Out-of-province patient transfers to Ontario being initiated

October 18, 2021, 11:13 am


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On Monday, October 18, the Saskatchewan Health Authority (SHA) will be transporting one patient to Ontario to receive intensive care services because capacity challenges that SHA says "are compromising the quality and availability of critical care for all Saskatchewan residents."

“We recognize the stress this will cause the families affected,” said Scott Livingstone, CEO of the SHA. “We continue to work every day to maximize capacity to provide care as close to home as possible, but this decision is necessary to maintain the quality of critical care services our patients need. We are extremely thankful to our partners in Ontario for stepping up and providing this support.”

Up to six transfers total are expected by end of day Wednesday, with a longer term assessment of out-of-province support beyond Wednesday currently being finalized.

Saskatchewan’s Provincial Emergency Operations Centre continues to assess available resources from other provinces and the federal government to support Saskatchewan’s ICU needs.

As national supports are scarce, it is much more effective to transfer a small number of patients out of province to relieve pressure on the health care system, than it is to secure and relocate highly skilled ICU staff.

However the province has also asked the federal government and the military for help.

Earlier this year Saskatchewan received patients from Manitoba, after that province experienced a rise in COVID related ICU admissions. We intend to learn from that experience as we manage our own surge in critical care demand.


Safety
Planning for these transfers has been done jointly with the Ontario Critical Care Command Team as well as key medical leaders in Saskatchewan, including physicians and other leaders with expertise in critical care and patient transport. This has involved incorporating best practices from other jurisdictions and lessons learned to date on interprovincial co-operation on critical care transport during the pandemic. The top priority in these joint planning processes has been to ensure safe and seamless processes are in place to support out-of-province transfers.

A clinical team will preform daily assessment of all patients, and will carefully match each patient to an appropriate available bed. The team will also consider the local and overall system capacity at the time the assessments are being made. Patients selected for transfer will be those that are medically stable and appropriate for transfer. A highly skilled care team will accompany them throughout the duration of the transfer.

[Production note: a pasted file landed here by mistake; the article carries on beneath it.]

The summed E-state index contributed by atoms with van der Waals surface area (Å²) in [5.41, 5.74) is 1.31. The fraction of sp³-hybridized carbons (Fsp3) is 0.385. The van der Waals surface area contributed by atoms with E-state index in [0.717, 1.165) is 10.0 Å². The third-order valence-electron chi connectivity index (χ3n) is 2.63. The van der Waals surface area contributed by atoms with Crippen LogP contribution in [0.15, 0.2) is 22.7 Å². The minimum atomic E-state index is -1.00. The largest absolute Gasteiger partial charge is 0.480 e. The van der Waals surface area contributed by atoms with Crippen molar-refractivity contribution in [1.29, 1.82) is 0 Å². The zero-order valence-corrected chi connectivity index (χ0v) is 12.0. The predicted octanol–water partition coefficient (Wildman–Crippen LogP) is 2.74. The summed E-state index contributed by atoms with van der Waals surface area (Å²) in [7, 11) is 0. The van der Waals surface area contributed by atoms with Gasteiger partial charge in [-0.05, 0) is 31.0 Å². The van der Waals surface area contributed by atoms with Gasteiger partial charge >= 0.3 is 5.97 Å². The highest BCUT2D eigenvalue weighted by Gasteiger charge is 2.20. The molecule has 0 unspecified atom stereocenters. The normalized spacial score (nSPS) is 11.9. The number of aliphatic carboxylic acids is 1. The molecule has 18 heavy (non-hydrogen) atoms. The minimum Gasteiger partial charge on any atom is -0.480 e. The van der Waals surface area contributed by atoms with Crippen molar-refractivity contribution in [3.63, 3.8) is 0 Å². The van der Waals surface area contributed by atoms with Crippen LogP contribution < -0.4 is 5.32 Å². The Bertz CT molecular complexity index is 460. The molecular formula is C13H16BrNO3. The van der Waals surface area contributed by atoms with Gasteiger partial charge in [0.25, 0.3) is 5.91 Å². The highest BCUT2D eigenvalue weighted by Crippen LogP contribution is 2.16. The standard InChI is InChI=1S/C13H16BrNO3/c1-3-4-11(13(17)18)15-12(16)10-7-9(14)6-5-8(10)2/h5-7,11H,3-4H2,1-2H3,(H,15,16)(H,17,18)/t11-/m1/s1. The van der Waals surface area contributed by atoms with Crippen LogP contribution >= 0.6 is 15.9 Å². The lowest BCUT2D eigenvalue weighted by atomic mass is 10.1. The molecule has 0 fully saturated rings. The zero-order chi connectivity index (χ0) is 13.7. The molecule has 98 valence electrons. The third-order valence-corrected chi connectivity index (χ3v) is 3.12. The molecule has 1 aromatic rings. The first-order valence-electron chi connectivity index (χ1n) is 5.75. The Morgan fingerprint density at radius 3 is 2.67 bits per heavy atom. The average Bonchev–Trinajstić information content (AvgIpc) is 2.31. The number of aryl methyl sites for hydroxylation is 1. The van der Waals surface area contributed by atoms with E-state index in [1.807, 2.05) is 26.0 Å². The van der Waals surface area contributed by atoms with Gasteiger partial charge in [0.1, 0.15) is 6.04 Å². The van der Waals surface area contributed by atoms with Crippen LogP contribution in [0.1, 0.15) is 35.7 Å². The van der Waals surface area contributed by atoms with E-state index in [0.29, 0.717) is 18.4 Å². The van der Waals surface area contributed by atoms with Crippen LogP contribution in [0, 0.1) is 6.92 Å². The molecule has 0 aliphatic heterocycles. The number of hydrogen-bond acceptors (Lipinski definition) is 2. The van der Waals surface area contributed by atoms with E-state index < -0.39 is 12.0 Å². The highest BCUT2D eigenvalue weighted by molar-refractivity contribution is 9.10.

“Our local physician leaders, staff and our partners in Ontario have worked diligently to prioritize safety and continuity of life saving care in the planning for these transfers,” said Dr. John Froh, SHA Deputy Chief Medical Officer and pandemic physician lead in the SHA Emergency Operations Centre. “We are immensely grateful for their commitment to our patients and families.”

Family support
Although family members will not be able to travel directly with their loved one, travel and accommodation costs for two essential family/support people will be covered by the province. Additional details on supports available will be provided directly to affected family members. Social work and mental health supports will also be made available to family members as required.


Federal support
The Provincial Emergency Operations Centre is submitting a request Monday for additional federal resources to address Saskatchewan’s hospital capacity challenges including specialized staffing and military support.


Reporting
Starting Tuesday, October 19, daily public reporting will be available on the number of patient transfers to date. Additional details on where to access this information will be provided at that time.


Key facts
The Saskatchewan Health Authority normally has 79 ICU beds in the province. The overall number of patients admitted to an ICU bed in Saskatchewan (COVID plus non-COVID) has been ranging from approximately 139 per cent to 153 per cent normal planned capacity over the last 10 days (patient numbers ranging from 110 to 118). As of October 17, 2021, 118 patients are receiving ICU care in the province. This has been made possible by surging beyond capacity with beds and staff utilized from other areas of patient care.

In addition to pressure in ICUs, patients requiring high flow oxygen are also being cared for on hospital wards outside of the ICU. This has ranged from 30 to 40 each day over the last two weeks. These patients would normally be served in an ICU and are at high risk of requiring more advanced care in an ICU setting.


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